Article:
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American Journalism Review
Alt-weeklies Play Hard to Get with Adult Ads  | American Journalism Review
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From AJR,   January/February 2003

Alt-weeklies Play Hard to Get with Adult Ads   

It's getting a bit harder in some cities to find risque advertisements

By Sarah Schaffer
Sarah Schaffer is a former AJR editorial assistant.     

Alternative newspapers are making it harder to find a dominatrix in Dallas or a bombshell in Boulder. Alt-weeklies in these and other cities have been running fewer adult entertainment ads and turning a more critical eye on the content of those that they do. Publishers say the "offensive" ads tarnish their papers' respectability and scare away more traditional advertisers.

For years, alt-weeklies and the adult entertainment industry have been proud bedfellows. The sex trade relies heavily upon the back pages of these papers, a spot where readers can peruse tempting yet tawdry offers and ogle photos of barely clothed women. Escort firms, massage parlors, phone "friend" services and strip clubs all get the word out in these papers.

According to Richard Karpel, executive director of the Association of Alternative Newsweeklies, adult entertainment ads can be big business. "There are some papers that get a fairly significant portion of their revenue from adult ads," he says.

Until recently, offers of sensual massage and similar services beckoned to readers from the pages of the Dallas Observer and Colorado's Boulder Weekly. But both papers decided to cool their hot-and-heavy relationship with adult-oriented advertisers. The Weekly discontinued its adult ad section entirely, and the Observer slapped tighter content restrictions on sex trade ads.

Observer Publisher Alison Draper says her publication was "giving too much space" to "offensive" advertising. The ads, she says, didn't jibe with the community. "We're in the Bible Belt in Dallas. Other metropolitan areas can get away with more." Draper says she aims to "clean up the book" and "attract higher-end retail" advertising.

To do so, she decreased the maximum ad size, reduced the number of escort ad pages from four to two, enforced content restrictions and raised rates. "We pulled it off successfully...and as a matter of fact, we have had a lot of questions from other papers about how we did it," Draper says.

Bruce VanWyngarden, editor of the Memphis Flyer, says a decade ago his paper "was pretty much open to whatever." But in the mid-'90s, the 53,000-circulation weekly began refusing ads from "houses of ill-repute" and censoring photos in adult ads. VanWyngarden says the paper will still take ads from a topless bar--as long as there aren't actual topless women in the ads. All adult advertising has to come from "legally licensed businesses," he adds.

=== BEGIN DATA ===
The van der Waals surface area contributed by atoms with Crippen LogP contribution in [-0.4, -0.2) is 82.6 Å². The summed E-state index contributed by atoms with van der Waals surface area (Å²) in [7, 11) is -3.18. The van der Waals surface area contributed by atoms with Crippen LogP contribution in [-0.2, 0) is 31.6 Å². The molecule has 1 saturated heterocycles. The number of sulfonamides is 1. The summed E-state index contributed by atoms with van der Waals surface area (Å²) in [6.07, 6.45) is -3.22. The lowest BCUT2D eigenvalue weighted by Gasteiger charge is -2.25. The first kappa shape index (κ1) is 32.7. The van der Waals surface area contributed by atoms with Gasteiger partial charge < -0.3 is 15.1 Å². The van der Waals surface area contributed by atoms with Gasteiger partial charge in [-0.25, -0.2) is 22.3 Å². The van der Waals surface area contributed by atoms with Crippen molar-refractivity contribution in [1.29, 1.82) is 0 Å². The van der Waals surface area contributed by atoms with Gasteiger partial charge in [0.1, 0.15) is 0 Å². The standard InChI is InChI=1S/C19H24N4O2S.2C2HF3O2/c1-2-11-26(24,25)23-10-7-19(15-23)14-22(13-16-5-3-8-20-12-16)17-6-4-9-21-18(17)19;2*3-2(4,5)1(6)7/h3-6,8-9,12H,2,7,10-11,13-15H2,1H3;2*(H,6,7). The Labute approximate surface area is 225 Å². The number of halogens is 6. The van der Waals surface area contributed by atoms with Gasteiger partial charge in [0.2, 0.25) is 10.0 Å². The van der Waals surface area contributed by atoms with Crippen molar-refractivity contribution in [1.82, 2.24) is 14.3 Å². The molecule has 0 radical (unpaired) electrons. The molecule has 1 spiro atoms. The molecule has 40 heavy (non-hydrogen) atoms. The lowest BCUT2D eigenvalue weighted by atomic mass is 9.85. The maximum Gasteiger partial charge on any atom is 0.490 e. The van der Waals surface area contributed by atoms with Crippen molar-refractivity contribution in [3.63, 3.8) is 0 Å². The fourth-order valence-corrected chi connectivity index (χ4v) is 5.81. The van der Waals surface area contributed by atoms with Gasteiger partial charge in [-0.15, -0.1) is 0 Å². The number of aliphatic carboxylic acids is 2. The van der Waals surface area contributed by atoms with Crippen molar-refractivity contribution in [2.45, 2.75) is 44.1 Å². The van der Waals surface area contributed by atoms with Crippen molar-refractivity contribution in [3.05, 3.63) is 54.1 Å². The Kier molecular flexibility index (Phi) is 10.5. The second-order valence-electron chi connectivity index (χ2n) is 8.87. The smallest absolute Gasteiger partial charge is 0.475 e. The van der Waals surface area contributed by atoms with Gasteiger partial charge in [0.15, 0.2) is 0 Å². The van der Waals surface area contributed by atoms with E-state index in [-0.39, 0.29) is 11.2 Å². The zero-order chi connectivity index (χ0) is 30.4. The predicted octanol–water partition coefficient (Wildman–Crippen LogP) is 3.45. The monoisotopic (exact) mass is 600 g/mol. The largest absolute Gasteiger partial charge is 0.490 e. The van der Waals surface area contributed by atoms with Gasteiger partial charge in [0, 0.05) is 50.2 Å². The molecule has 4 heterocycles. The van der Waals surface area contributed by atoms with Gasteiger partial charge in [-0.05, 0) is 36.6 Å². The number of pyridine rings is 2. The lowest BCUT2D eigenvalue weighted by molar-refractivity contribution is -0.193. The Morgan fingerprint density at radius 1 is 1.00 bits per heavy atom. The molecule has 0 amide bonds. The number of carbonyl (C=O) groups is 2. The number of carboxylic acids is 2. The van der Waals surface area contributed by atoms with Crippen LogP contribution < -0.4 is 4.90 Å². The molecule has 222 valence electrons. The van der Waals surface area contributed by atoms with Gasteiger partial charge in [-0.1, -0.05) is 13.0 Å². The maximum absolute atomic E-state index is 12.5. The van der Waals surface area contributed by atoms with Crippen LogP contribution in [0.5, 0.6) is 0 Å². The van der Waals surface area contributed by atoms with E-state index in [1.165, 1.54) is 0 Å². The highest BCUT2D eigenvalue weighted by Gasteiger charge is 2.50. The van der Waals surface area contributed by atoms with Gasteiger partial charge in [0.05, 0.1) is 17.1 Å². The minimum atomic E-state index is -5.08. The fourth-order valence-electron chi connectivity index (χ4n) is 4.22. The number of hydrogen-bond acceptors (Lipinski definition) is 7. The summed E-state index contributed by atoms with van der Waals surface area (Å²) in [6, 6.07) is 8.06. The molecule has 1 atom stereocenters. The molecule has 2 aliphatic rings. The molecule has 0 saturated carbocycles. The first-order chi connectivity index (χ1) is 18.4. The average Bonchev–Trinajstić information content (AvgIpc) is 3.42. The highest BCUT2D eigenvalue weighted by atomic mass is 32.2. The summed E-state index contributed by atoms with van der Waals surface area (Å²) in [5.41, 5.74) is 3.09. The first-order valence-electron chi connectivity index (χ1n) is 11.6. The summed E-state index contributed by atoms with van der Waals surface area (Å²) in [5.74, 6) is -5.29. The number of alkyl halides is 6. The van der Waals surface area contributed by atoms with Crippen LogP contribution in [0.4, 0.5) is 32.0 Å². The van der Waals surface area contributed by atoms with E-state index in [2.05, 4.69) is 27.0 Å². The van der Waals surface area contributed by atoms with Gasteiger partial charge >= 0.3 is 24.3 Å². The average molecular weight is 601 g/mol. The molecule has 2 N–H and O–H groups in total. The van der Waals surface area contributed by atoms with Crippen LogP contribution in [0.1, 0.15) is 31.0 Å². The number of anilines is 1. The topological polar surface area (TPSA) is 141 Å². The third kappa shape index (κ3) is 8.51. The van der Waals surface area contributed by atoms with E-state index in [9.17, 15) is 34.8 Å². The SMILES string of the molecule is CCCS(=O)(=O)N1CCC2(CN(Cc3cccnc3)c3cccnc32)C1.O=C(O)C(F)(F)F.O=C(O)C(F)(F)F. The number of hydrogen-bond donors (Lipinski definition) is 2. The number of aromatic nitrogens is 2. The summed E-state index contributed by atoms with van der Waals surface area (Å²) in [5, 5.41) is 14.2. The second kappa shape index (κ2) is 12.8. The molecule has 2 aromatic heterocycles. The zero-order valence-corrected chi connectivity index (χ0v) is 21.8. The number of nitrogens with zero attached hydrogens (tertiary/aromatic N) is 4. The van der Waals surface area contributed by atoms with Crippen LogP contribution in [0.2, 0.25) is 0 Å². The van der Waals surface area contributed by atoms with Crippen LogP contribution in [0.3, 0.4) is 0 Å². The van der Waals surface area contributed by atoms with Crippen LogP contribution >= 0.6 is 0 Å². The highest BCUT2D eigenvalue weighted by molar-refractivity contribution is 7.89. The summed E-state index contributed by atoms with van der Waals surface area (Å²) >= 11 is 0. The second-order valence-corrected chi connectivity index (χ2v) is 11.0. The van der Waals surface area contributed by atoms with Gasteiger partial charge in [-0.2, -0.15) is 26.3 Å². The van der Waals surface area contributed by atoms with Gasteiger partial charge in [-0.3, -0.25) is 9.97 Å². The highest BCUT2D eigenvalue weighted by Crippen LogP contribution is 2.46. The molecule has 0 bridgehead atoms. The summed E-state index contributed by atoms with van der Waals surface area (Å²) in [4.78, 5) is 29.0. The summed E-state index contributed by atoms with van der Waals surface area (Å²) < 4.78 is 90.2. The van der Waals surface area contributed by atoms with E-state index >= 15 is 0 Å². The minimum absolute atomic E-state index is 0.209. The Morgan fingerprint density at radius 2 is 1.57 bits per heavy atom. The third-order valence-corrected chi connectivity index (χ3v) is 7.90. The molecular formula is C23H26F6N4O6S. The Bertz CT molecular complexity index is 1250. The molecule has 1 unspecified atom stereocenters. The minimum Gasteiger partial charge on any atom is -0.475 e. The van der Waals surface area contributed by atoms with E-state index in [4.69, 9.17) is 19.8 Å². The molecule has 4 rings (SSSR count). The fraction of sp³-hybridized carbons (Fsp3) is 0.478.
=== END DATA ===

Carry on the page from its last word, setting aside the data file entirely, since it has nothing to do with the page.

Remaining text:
Are alt-weeklies, arguably the last bastion for the alternative set, kowtowing to the pervasive national call for family values? "I'm not sure it's a trend. I do think that most people in our business are OK with the moral aspects of running sex ads," Karpel says. "We're about unfettered communication, and that's a part of it."

But alt-weeklies aren't the only venues for finding a little action these days. A look through the sports sections of metropolitan dailies will reveal many a place to find a nice "massage" after a hard day of watching ESPN.

If you're in Detroit and looking for a 20-year-old with "waist-length curls" and double-D-cup breasts, look no further than the Detroit Free Press or the Detroit News. The Atlanta Journal-Constitution can help readers find a "massage parlor." Mike Perricone, the paper's vice president of advertising, says "a savvy reader...would know" that they weren't selling trips to the day spa. And Dave Rivord, advertising director for the Albuquerque Journal, says his paper has run adult ads for years, with few reader complaints. Whether it's ads for escort services or exotic dance clubs, Rivord says, "We try to keep it as clean as possible. If the ads get a little naughty, then we reserve the right to edit or refuse it."

Kelly McBride, a member of the ethics faculty at the Poynter Institute, says when it comes to who runs what type of ads, community tastes usually dictate. "If the community has decided that lap dancing was unacceptable, then it probably would not be acceptable to run an ad for lap dancing," she says. That said, she warns that "newspapers can get into pretty dangerous territory when [they] start trying to apply moral codes to advertisements."



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